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The first question you are probably asking yourself is “what is a video of Donald Rumsfeld doing at the top of this blog post?” Go ahead and click on it and watch the video. It is only 21 seconds.
I’ve seen a lot of people make fun of Rumsfeld for this quote, and honestly, I think he has a point. There are things we don’t even know that we don’t know. Most of you probably are aware of something called quantum physics, and most of you probably have never taken a class on the subject. You are aware that you are ignorant about quantum physics. That would qualify as a known unknown.
Just last week in Singapore, I was being taken around the city by a Singaporean traveler by the name of May. She took me to get Peranakan food. What is Peranakan food you ask? It is the cuisine of the Peranakan culture in Malaysia. What is the Peranakan culture you ask? They are the descendants of 15th and 16th-century Chinese merchants who settled in Malaysia and took local Malay wives.
I had no idea this culture even existed until May took me to get laska for lunch. It was an unknown unknown.
Over three years of traveling I’ve learned a lot of things. From a raw knowledge perspective, I’ve learned more in three years of traveling than I did in four years of college. If I am learning so much stuff, how can I say that I’m getting dumber the more I travel? Because the things I know I’m ignorant about increases faster than the things I know that I know.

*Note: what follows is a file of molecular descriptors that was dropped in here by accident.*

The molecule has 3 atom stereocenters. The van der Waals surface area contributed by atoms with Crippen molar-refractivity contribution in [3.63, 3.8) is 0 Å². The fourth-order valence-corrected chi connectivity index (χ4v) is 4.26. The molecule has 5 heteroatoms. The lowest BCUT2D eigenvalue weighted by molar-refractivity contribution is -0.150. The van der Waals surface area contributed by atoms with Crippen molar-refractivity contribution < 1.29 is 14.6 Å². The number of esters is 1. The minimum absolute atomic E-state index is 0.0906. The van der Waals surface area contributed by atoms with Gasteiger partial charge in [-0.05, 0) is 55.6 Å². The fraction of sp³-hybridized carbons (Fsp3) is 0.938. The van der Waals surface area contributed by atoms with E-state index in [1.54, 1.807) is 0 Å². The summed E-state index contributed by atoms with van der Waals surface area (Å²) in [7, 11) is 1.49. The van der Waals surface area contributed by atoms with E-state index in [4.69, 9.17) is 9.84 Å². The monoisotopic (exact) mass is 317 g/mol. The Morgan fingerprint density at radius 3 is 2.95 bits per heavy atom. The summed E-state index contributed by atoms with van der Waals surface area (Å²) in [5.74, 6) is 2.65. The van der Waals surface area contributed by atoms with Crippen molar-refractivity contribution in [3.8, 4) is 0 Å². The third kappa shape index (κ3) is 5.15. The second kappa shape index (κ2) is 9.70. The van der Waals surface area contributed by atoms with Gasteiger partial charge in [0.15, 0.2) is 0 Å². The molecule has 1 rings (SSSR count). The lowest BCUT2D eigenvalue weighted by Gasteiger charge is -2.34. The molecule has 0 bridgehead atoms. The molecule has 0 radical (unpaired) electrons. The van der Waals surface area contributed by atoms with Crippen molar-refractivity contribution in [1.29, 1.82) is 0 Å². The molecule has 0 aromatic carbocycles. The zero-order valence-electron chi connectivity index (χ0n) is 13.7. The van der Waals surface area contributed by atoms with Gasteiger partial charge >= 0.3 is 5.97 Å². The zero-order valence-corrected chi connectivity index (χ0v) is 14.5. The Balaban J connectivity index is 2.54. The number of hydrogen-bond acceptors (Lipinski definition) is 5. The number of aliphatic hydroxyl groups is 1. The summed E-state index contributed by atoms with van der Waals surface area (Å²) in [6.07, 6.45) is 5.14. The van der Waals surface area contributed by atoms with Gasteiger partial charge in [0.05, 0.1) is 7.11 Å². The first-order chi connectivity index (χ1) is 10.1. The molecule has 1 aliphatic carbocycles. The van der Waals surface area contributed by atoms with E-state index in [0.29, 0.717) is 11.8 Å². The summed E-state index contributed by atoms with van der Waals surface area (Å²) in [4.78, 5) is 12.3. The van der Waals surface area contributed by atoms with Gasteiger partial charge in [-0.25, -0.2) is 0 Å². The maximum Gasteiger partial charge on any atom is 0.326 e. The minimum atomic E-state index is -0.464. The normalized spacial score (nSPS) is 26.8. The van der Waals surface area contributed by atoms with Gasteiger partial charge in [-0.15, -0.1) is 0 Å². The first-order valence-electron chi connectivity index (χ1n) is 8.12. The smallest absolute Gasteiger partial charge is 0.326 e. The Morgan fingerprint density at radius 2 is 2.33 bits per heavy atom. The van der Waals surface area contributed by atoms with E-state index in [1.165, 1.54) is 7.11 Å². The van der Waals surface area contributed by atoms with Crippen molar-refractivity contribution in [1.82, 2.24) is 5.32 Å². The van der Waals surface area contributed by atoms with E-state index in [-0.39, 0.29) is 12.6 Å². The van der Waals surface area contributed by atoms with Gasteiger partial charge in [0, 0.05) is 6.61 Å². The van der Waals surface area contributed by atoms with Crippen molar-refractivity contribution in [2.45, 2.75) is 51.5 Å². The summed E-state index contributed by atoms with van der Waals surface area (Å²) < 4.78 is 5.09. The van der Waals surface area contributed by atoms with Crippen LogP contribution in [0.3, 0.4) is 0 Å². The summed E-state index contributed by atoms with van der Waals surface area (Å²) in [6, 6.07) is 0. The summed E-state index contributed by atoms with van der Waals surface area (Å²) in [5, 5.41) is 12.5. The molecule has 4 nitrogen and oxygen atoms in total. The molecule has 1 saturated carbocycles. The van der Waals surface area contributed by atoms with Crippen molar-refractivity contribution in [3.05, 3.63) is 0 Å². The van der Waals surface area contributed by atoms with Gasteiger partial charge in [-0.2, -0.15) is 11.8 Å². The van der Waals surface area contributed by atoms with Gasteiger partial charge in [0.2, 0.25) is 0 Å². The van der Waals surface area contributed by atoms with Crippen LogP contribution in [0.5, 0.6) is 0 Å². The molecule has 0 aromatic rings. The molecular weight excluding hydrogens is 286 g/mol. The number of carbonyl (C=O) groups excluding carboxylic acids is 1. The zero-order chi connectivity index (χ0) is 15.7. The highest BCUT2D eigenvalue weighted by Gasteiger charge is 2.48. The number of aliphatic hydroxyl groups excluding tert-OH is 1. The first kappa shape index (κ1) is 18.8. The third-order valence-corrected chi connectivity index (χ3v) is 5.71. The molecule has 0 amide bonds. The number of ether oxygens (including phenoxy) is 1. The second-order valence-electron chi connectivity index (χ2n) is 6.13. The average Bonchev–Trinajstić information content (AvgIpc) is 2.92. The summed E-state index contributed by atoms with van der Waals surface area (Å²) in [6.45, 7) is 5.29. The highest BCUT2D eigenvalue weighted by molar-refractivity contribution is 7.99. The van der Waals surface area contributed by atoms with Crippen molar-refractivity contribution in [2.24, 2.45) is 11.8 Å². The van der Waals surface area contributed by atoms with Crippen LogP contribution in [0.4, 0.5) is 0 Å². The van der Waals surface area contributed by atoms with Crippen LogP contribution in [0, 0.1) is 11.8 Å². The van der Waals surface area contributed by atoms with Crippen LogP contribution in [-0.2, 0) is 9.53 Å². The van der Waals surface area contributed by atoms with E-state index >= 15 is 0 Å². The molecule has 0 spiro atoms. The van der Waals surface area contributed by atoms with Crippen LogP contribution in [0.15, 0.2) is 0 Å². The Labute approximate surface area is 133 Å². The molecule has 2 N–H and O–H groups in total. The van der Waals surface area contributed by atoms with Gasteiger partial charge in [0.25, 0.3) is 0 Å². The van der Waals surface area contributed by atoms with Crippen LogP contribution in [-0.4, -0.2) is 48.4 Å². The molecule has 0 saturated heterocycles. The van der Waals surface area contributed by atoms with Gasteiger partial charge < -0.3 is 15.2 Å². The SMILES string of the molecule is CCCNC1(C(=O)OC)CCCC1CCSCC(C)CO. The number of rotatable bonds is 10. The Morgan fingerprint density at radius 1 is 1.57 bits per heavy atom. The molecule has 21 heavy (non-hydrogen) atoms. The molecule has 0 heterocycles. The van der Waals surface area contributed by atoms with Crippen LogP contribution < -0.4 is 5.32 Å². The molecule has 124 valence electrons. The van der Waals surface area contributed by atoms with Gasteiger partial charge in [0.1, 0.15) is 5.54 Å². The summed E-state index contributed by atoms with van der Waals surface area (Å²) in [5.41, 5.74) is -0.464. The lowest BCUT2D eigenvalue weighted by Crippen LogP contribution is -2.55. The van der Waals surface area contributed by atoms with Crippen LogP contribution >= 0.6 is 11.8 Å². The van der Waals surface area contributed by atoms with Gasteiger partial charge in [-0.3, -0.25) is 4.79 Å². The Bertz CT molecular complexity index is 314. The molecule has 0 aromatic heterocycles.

It is entirely possible for an ignorant person to think they are smart. They know so little, and have been exposed to so few ideas, that that have no idea what they are ignorant of. In their world, they know everything because their world is so small.
In the example I gave above, my knowledge of the Peranakan might have increased by +1, but once I knew they existed there was a flood of things I realized I had no clue about: famous Peranakans, Peranakan dancing, clothing, traditions, holidays, etc. My perceived ignorance of Peranakan culture increased by +10.
Hence, the gap between what I know vs what I know I don’t know gets wider. I feel dumber, even though I’m learning more.
It can be frustrating. I’m often hesitant to write about a subject because I’ve met people who are much more knowledgeable about it than I am. I’ve been taking photos of protesters the last two days here in Bangkok. I can give you the thirty-second explanation as to why these people are protesting, but I’m not Thai, I don’t speak Thai, and I don’t live in Thailand. The ins-and-outs and the nuances of the issues escape me. As I walked around and spoke to some people at the protest, I became aware of a host of issues I had no idea existed before. I learned more, but I sit here feeling dumber than I did when I started because I’m much more aware of what I’m ignorant of now.
Thankfully, ignorance is not bliss. The increasing gap between what you know you know, and what you know you don’t know means you are being exposed to new things and only fuels your desire to fill the gap.
If you travel and come away feeling dumber than you did before you started, don’t worry. It means you are doing it right.